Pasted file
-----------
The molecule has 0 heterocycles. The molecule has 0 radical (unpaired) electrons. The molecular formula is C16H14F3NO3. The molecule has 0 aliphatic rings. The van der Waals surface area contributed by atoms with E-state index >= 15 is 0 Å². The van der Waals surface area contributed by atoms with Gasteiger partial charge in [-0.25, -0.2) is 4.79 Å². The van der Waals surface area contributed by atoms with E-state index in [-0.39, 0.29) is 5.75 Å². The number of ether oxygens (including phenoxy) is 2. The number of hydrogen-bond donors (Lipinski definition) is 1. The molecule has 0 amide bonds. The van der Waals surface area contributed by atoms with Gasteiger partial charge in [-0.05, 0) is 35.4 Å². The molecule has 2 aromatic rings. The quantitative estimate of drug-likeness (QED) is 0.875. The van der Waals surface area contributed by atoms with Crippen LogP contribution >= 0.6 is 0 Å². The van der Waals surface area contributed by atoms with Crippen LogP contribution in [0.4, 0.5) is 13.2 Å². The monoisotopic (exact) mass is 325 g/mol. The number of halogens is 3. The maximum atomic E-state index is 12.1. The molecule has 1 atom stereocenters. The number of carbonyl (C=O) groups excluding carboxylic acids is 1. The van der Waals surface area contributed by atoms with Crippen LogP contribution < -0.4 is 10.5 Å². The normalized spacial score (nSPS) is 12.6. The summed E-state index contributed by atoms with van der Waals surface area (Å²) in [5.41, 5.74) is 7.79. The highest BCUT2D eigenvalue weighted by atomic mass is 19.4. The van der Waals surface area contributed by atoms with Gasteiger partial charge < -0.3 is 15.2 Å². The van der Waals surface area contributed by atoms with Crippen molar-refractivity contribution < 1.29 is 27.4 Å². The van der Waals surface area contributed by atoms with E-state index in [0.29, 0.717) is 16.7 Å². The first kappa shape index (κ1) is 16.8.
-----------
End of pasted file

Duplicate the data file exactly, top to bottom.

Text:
The molecule has 0 heterocycles. The molecule has 0 radical (unpaired) electrons. The molecular formula is C16H14F3NO3. The molecule has 0 aliphatic rings. The van der Waals surface area contributed by atoms with E-state index >= 15 is 0 Å². The van der Waals surface area contributed by atoms with Gasteiger partial charge in [-0.25, -0.2) is 4.79 Å². The van der Waals surface area contributed by atoms with E-state index in [-0.39, 0.29) is 5.75 Å². The number of ether oxygens (including phenoxy) is 2. The number of hydrogen-bond donors (Lipinski definition) is 1. The molecule has 0 amide bonds. The van der Waals surface area contributed by atoms with Gasteiger partial charge in [-0.05, 0) is 35.4 Å². The molecule has 2 aromatic rings. The quantitative estimate of drug-likeness (QED) is 0.875. The van der Waals surface area contributed by atoms with Crippen LogP contribution >= 0.6 is 0 Å². The van der Waals surface area contributed by atoms with Crippen LogP contribution in [0.4, 0.5) is 13.2 Å². The monoisotopic (exact) mass is 325 g/mol. The number of halogens is 3. The maximum atomic E-state index is 12.1. The molecule has 1 atom stereocenters. The number of carbonyl (C=O) groups excluding carboxylic acids is 1. The van der Waals surface area contributed by atoms with Crippen LogP contribution < -0.4 is 10.5 Å². The normalized spacial score (nSPS) is 12.6. The summed E-state index contributed by atoms with van der Waals surface area (Å²) in [5.41, 5.74) is 7.79. The highest BCUT2D eigenvalue weighted by atomic mass is 19.4. The van der Waals surface area contributed by atoms with Gasteiger partial charge < -0.3 is 15.2 Å². The van der Waals surface area contributed by atoms with Crippen molar-refractivity contribution < 1.29 is 27.4 Å². The van der Waals surface area contributed by atoms with E-state index in [0.29, 0.717) is 16.7 Å². The first kappa shape index (κ1) is 16.8.